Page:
Especially Lotus has one man to credit for its success on home soil. Of the eight Lotus victories, five were of Jim Clark's. Clark was nearly invincible at his home Grand Prix for six years. From 1962 until 1965 he won four races in a row and after being beaten by Jack Brabham in 1966, he won again in 1967. Peterson, Britain1973The 1966 race was a different one in another aspect too. Because of a strike of metalworkers in Italy, the Ferrari team was unable to make their cars ready for the British Grand Prix and had to miss the event altogether.

In what makes them even more amazing, all of Jim Clark's victories were achieved from pole position, while the Scotsman took a start to finish win in two of the occasions (1962 and 1964). Clark's advantage wasn't due to the track too, since his five victories were scored on three different tracks: Aintree, Brands Hatch and Silverstone.

Besides Clark, there's one other driver who scored five victories in the British Grand Prix. French ace Alain Prost took home five wins over a period of eleven years with four teams. In 1983 the Frenchman, driving a Renault, scored the first turbo victory in the British Grand Prix, four years after Jean-Pierre Jabouille first won with a turbo at Dijon. Later on, in 1985, 1989, 1990 and 1993, the professor scored wins in a McLaren twice, a Ferrari and a Williams, scoring British wins for the three most winning teams on Albion ground.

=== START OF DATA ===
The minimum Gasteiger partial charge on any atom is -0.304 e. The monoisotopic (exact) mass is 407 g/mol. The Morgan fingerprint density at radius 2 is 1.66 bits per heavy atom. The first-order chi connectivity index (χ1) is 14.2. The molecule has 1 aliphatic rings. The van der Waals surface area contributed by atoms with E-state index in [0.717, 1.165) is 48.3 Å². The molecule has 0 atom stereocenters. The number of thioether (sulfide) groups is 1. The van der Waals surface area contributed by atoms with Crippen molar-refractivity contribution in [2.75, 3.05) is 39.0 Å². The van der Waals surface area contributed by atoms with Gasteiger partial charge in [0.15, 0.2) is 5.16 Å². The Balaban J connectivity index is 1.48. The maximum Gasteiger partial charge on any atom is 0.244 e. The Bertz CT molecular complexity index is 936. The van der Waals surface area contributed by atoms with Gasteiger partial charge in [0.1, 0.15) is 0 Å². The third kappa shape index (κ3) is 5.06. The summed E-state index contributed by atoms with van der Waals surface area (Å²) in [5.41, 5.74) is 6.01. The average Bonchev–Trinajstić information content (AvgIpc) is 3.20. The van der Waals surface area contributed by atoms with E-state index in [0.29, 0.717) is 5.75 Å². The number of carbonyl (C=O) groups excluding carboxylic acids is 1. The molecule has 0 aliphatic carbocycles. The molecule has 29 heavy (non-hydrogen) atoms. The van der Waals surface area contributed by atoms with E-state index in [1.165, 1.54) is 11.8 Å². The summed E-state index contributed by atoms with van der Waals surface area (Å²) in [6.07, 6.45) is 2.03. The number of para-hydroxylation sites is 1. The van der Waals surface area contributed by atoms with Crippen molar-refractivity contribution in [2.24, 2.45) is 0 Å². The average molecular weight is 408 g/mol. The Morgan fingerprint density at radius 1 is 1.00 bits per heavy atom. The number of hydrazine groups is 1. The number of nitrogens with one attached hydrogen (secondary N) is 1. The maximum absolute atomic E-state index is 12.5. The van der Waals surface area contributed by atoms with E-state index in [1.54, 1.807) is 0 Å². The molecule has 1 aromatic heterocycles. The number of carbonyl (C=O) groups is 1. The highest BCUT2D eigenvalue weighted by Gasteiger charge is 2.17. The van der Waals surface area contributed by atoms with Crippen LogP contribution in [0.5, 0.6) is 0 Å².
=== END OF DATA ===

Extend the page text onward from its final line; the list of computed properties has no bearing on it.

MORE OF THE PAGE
The 1977 British GPOf the races held in recent years, the 1994 race stands out. Of this race, the warm up lap was the most talked about lap of the season. Benetton driver Michael Schumacher briefly overtook, against the regulations, pole-sitter Damon Hill (Williams). After 18 laps, the German was shown the black flag, which he promptly ignored for three laps, after which he came in to serve the five seconds penalty which was issued. After the race, he was disqualified for not stopping in time and subsequently the German was banned for two races, allowing Damon Hill to catch up in the championship.

Last year Michael Schumacher scored a much anticipated win at Silverstone. In an extremely controversial race, the German finally managed to bring home victory from England, finishing in the pitlane because of a late issued stop 'n' go penalty. In a very wet race, by some compared to a powerboat race, Schumacher's biggest rival Mika Hakkinen went off the track and on again, thus giving the German the lead (along with the help of the pace car, which allowed the Ferrari driver to catch up). Schumacher's win also brought an end to a seven year winning streak by Renault powered cars.

Ricardo Patrese - Britain, 1989
Britain - Just the Facts

  • This will be the 50th British Grand Prix since the World Championship began in 1950; only Italy holds a similar record of hosting a Grand Prix every year since the series started. In turn, this will be the 33rd Grand Prix to be held at Silverstone. That's not a record: 48 GPs have been held at Monza, and 46 at Monaco of course. But Silverstone is equal third with Spa.

  • British drivers have won twice as many Grands Prix as those from any other nation: 16 drivers have won 175 races, Brazil (four winners) and France (12 drivers) are next on 79. British drivers have won 12 World Championship titles - Brazil is next on eight.